New global Singapore carbon exchange and marketplace announced to help firms go greener

Climate Impact X will offer platforms and products that cater to the needs of buyers and sellers of carbon credits.
Climate Impact X will offer platforms and products that cater to the needs of buyers and sellers of carbon credits.ST PHOTO: LIM YAOHUI

SINGAPORE - A new global carbon exchange and marketplace will be up and running later in the year to help firms go greener and boost efforts to establish Singapore as a carbon services and trading hub.

Climate Impact X (CIX) - to be a joint venture funded by DBS Bank, Temasek, Standard Chartered and the Singapore Exchange (SGX) - was announced on Thursday (May 20). More partners will be added as it is scaled up.

Carbon trading essentially treats carbon as a commodity that can be bought and sold between less and more pollutive firms.

CIX will offer platforms and products that cater to the needs of different buyers and sellers of carbon credits.

It will allow large-scale, high-quality carbon credits to be sold through standardised contracts in an exchange, catering primarily to multinationals and institutional investors.

A broader spectrum of firms that want to participate in the voluntary carbon market will be accommodated as well with projects in a marketplace that can help them meet sustainability objectives.

These could involve protecting and restoring natural ecosystems like forests, wetlands and mangroves.

The platform will also leverage technology such as satellite monitoring, machine learning and blockchain to ensure that the carbon credits deliver a tangible environmental impact, the four partners said.

Monetary Authority of Singapore (MAS) managing director Ravi Menon noted at the virtual event held to announce the initiative: "CIX is a promising solution to the problem we face today of fragmented carbon credit markets characterised by thin liquidity and credits of questionable quality."

He added that a robust carbon market can channel funds to emission reduction and removal projects that generate the credits.

Carbon credits are tradeable certificates that represent the reduction, avoidance or removal of a certain amount of emissions from the atmosphere. Other firms can then buy these credits to offset their own hard-to-abate emissions.

Mr Menon noted that the global demand for voluntary carbon credits is expected to grow fifteenfold over the next 10 years to two billion tonnes in 2030.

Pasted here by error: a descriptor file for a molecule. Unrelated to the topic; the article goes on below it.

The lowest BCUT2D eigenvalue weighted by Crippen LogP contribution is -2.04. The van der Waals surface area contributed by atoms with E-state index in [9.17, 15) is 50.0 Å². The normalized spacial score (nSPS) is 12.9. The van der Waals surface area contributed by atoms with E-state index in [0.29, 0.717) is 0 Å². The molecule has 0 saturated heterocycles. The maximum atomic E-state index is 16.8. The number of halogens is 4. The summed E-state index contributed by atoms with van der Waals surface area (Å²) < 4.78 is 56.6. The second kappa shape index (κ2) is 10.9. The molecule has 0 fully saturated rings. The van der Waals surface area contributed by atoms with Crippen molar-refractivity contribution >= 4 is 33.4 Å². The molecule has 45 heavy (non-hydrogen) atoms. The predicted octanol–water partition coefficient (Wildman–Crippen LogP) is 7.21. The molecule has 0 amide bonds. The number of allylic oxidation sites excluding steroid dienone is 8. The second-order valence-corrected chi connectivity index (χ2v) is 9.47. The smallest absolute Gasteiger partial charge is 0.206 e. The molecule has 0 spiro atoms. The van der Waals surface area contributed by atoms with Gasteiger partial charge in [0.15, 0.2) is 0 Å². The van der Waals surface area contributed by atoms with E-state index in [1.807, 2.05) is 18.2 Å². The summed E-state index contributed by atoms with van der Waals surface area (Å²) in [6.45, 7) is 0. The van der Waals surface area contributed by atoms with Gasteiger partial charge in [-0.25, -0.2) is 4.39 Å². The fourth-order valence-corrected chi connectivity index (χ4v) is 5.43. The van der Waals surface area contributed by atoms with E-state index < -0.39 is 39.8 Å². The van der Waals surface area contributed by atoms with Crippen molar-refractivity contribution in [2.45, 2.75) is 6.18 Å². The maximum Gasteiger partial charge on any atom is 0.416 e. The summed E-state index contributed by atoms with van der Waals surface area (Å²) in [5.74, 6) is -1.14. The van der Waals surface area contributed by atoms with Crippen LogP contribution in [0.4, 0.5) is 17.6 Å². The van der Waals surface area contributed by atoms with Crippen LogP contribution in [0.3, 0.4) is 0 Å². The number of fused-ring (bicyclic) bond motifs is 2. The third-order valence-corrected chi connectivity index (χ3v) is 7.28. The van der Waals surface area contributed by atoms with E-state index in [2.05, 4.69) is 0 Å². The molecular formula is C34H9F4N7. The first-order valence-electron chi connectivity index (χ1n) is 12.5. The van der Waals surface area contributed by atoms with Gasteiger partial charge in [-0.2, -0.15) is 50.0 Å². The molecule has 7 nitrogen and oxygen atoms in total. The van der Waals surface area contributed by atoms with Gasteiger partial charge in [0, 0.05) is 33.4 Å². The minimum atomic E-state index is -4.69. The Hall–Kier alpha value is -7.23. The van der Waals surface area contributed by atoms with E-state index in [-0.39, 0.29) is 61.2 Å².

Mr Mikkel Larsen, CIX interim chief executive and DBS chief sustainability officer, said: "CIX will provide a solution for corporates to address unavoidable carbon emissions in the near term and propel the development of new carbon credit projects worldwide.

"The carbon credits will also create impetus to address another grave risk of biodiversity loss and help serve local communities."

The CIX will be guided by an international advisory council, which is an independent body comprising non-governmental organisations, leading firms and project developers and academics.

It will also work with global partners to align with leading standards for quality and integrity.

DBS chief executive Piyush Gupta said: "It is becoming increasingly apparent that the world requires a carbon market of the highest international standards. As a leading global financial and trading hub, supported by strong regulatory frameworks, Singapore is well placed to lead such sustainability efforts."

Voluntary carbon markets like the CIX are necessary to accomplish a significant capital shift to markets to protect nature and enable a sustainable low-carbon transition, said StanChart group chief executive Bill Winters.

Temasek chief investment strategist Rohit Sipahimalani said: "We are pleased that the platform will help organisations to address their carbon footprints through both market and natural climate solutions."

SGX chief executive Loh Boon Chye said: “CIX will be... backed by SGX’s track record as a major price discovery venue for global commodities and Singapore’s strong and trusted financial infrastructure.”